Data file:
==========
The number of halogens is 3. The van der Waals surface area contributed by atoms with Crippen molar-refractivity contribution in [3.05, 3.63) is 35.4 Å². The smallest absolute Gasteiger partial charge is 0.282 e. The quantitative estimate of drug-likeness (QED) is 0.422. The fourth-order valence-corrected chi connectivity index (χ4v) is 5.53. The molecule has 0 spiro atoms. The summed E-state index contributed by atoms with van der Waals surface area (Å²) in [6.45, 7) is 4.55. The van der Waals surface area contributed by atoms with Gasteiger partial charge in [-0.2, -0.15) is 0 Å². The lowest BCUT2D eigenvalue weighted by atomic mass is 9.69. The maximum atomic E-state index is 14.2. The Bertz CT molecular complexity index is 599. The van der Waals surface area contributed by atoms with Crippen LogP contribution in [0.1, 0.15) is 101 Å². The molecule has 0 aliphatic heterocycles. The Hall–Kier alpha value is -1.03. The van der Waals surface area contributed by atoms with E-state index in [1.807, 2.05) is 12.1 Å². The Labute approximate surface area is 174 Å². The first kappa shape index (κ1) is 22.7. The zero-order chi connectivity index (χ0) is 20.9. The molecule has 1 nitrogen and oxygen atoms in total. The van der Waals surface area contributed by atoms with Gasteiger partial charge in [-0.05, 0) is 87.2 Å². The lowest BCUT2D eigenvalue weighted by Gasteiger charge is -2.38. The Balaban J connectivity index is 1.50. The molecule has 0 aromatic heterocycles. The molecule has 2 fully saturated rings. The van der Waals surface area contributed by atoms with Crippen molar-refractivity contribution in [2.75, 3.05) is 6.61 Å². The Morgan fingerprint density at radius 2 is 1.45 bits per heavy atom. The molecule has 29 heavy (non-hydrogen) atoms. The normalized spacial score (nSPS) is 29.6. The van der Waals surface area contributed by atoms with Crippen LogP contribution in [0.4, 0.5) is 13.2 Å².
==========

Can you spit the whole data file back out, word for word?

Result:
The number of halogens is 3. The van der Waals surface area contributed by atoms with Crippen molar-refractivity contribution in [3.05, 3.63) is 35.4 Å². The smallest absolute Gasteiger partial charge is 0.282 e. The quantitative estimate of drug-likeness (QED) is 0.422. The fourth-order valence-corrected chi connectivity index (χ4v) is 5.53. The molecule has 0 spiro atoms. The summed E-state index contributed by atoms with van der Waals surface area (Å²) in [6.45, 7) is 4.55. The van der Waals surface area contributed by atoms with Gasteiger partial charge in [-0.2, -0.15) is 0 Å². The lowest BCUT2D eigenvalue weighted by atomic mass is 9.69. The maximum atomic E-state index is 14.2. The Bertz CT molecular complexity index is 599. The van der Waals surface area contributed by atoms with Crippen LogP contribution in [0.1, 0.15) is 101 Å². The molecule has 0 aliphatic heterocycles. The Hall–Kier alpha value is -1.03. The van der Waals surface area contributed by atoms with E-state index in [1.807, 2.05) is 12.1 Å². The Labute approximate surface area is 174 Å². The first kappa shape index (κ1) is 22.7. The zero-order chi connectivity index (χ0) is 20.9. The molecule has 1 nitrogen and oxygen atoms in total. The van der Waals surface area contributed by atoms with Gasteiger partial charge in [-0.05, 0) is 87.2 Å². The lowest BCUT2D eigenvalue weighted by Gasteiger charge is -2.38. The Balaban J connectivity index is 1.50. The molecule has 0 aromatic heterocycles. The molecule has 2 fully saturated rings. The van der Waals surface area contributed by atoms with Crippen molar-refractivity contribution in [2.75, 3.05) is 6.61 Å². The Morgan fingerprint density at radius 2 is 1.45 bits per heavy atom. The molecule has 29 heavy (non-hydrogen) atoms. The normalized spacial score (nSPS) is 29.6. The van der Waals surface area contributed by atoms with Crippen LogP contribution in [0.4, 0.5) is 13.2 Å².